The Best Piece of Advice I’ve Ever Gotten
In a characteristically depressing conversation on bills, mortgages, car payments – aka, DEBT, a friend made a shocking remark. “Travel is the one thing worth going into debt for.”
I mean, taken for what it’s worth, travel is a great thing. But, basically, he was saying debt was OK?
If we’re going to be stuck paying for this, that, and the other thing – oh, and don’t forget your retirement, savings, IRA’s, rainy day fund, college – for the rest of our lives, one of THE most OK things to spend money on, aside from food, shelter, and (not extravagant) clothing, is travel. Put it on the credit card, make the payments, and enjoy the flight.
Reality check. The average American is swimming in a disgusting pool of debt. Why would I tell you it’s OK to strap on your bathing suit and dive into the deep end? And, what’s more, why would you listen to me?
Even more shocking, how can I go on to say that’s the best piece of advice I’ve ever gotten? For one, I’ve never actually listened to it (until recently). And two, it’s outright ridiculous.
Here we are, making mortgage payments, putting our children through child care, saving for a truly unsaveable college fund – you do know you’re looking at about $500K per child now, in 18 years, right (for reference, I’m writing this in 2017)? Granted, that’s at a private school, but public isn’t really great either. And of course our incomes aren’t going to inflate at the same pace. That’s a savings of about $2000 per month, on top of whatever you are already spending and saving. With a nowadays-classified-as-mediocre salary of $100K (what?!), you literally can’t. That is greater than or barely less than your twice-monthly paycheck, assuming, for quick calculations sake, that about 50% goes towards taxes and benefits. And that is if you are having only ONE child! The facts and figures are all too large and dreadful that we simply fall back, budget like we have been (if we have been), and forget that extra little thing we need to save for, or at least muster up a couple hundred per month and hope for monetary gifts and donations from other people, who, ironically, are also going through the same thing.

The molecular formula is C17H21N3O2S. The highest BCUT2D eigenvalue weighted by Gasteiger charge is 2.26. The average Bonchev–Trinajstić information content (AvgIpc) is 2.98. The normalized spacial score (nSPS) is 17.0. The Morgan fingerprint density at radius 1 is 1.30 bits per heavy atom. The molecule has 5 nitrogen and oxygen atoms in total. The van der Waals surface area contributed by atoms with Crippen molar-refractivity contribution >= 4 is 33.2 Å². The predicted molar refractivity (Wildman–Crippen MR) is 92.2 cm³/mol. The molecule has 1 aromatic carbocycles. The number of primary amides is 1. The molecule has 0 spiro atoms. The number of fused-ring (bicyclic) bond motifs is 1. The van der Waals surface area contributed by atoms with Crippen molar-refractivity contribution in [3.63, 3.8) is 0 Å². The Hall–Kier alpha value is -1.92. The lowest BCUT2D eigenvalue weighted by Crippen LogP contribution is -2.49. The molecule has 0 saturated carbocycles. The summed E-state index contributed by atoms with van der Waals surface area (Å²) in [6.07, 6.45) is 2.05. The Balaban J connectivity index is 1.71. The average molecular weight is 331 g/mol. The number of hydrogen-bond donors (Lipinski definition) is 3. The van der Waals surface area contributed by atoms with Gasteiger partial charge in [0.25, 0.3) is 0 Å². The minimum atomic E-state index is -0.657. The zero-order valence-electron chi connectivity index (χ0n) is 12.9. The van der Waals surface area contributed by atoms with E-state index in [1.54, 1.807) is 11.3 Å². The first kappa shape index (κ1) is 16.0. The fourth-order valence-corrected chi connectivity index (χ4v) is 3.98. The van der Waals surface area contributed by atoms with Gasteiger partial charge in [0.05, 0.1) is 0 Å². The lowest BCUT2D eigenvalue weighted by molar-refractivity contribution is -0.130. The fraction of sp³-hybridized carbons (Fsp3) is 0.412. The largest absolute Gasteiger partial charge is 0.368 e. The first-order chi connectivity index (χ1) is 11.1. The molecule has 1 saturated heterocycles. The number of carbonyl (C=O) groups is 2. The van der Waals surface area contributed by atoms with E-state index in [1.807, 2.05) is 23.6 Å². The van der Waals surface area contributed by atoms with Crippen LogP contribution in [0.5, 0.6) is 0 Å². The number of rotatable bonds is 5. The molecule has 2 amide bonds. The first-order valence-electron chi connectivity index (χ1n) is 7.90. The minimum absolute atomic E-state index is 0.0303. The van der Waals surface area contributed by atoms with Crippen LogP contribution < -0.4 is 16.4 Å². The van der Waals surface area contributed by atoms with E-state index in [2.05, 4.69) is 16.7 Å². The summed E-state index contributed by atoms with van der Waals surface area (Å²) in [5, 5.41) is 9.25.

But that’s a much better, much more dignified reason to go into debt than to travel, so selfish and lavish. The one thing parents slave over for their children is education. It paves the way for them to learn, grow, become something. It provides them the tools they need to be able to live a life they can afford. It allows them opportunity for jobs, careers, life journeys, so that they can cover their basics, and live without worry for their next plate of food or a roof over their heads.
You want me to trade all that for a trip to Italy?
Sell It To Me
To travel is to experience. If you’ve got the means to spend $10,000 or at least the credit to do so, by all means…
But, if you can’t exactly afford a trip to Bora Bora, then I’d settle for a few less extravagant adventures.
It’s not that you’re saying your kids aren’t important or that you don’t care about your bills. You’re just saying that the experience earned from visiting another state, country, or continent means something to you.
There is a lot to be learned from traveling the world – even you’re only going cross-country or one state over. The world is much bigger than the four walls that bind us – they may pay us, we may have become educated and granted entry to the dreary gray work chambers that in turn allow us to send our kids down the same path, but they are not everything. In fact, they are almost inconsequential.
The greatest teacher is experience. I’m sure you’ve heard the famous Mark Twain quote, “Don’t let your… schooling interfere with [your] education.” Schooling (and thus saving for it) provides the basic knowledge we need to progress. These tools are of tremendous importance as they serve us to acquire jobs, earn money, live stable lives, and provide the same for future generations. However, even more importantly, and arguably, the most important and intangible tool we are granted through schooling, is the ability to continue learning. And what better way to learn than to immerse ourselves in the unknown, foreign, unique, and beautiful cultures of the world. Experience, learn, grow. That is far greater than the relatively small sum of money saved from holding back on travel.
So, travel to your heart’s content. Or, don’t. But know that in traveling, you aren’t robbing your kids (or future kids) of an education; you aren’t neglecting responsibilities; you aren’t lavishly wasting money. You are simply “buying” the freedom to learn abstractly, to live openly, to finally de-stress, to relax in the world you work so hard to afford to see.
If you can “afford” to go into debt… do so for travel. In the grand scheme of things, the pain of the few hundred or thousand you spend will dissipate behind the beautiful things you behold.